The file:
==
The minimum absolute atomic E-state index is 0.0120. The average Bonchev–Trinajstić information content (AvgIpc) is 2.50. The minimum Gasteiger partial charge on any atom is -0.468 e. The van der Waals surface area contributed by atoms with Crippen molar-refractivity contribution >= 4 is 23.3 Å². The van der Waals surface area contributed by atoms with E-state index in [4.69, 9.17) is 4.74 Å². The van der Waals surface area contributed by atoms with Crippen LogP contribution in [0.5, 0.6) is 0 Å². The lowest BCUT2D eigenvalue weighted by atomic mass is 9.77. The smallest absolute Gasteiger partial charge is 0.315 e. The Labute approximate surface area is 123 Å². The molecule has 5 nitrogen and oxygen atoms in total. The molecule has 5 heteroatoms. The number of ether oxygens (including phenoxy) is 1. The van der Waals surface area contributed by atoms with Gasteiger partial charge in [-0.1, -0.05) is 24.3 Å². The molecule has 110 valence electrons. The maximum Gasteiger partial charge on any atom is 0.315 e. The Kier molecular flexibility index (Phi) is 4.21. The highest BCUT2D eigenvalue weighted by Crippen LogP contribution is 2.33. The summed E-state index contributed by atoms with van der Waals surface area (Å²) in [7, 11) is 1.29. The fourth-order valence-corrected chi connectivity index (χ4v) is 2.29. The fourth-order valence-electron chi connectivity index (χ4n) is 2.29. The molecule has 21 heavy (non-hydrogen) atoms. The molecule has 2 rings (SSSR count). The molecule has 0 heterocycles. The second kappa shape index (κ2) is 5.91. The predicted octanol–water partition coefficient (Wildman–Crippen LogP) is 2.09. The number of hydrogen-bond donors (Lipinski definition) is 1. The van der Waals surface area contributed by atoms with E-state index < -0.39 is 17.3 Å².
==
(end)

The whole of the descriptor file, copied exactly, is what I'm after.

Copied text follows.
The minimum absolute atomic E-state index is 0.0120. The average Bonchev–Trinajstić information content (AvgIpc) is 2.50. The minimum Gasteiger partial charge on any atom is -0.468 e. The van der Waals surface area contributed by atoms with Crippen molar-refractivity contribution >= 4 is 23.3 Å². The van der Waals surface area contributed by atoms with E-state index in [4.69, 9.17) is 4.74 Å². The van der Waals surface area contributed by atoms with Crippen LogP contribution in [0.5, 0.6) is 0 Å². The lowest BCUT2D eigenvalue weighted by atomic mass is 9.77. The smallest absolute Gasteiger partial charge is 0.315 e. The Labute approximate surface area is 123 Å². The molecule has 5 nitrogen and oxygen atoms in total. The molecule has 5 heteroatoms. The number of ether oxygens (including phenoxy) is 1. The van der Waals surface area contributed by atoms with Gasteiger partial charge in [-0.1, -0.05) is 24.3 Å². The molecule has 110 valence electrons. The maximum Gasteiger partial charge on any atom is 0.315 e. The Kier molecular flexibility index (Phi) is 4.21. The highest BCUT2D eigenvalue weighted by Crippen LogP contribution is 2.33. The summed E-state index contributed by atoms with van der Waals surface area (Å²) in [7, 11) is 1.29. The fourth-order valence-corrected chi connectivity index (χ4v) is 2.29. The fourth-order valence-electron chi connectivity index (χ4n) is 2.29. The molecule has 21 heavy (non-hydrogen) atoms. The molecule has 2 rings (SSSR count). The molecule has 0 heterocycles. The second kappa shape index (κ2) is 5.91. The predicted octanol–water partition coefficient (Wildman–Crippen LogP) is 2.09. The number of hydrogen-bond donors (Lipinski definition) is 1. The van der Waals surface area contributed by atoms with E-state index < -0.39 is 17.3 Å².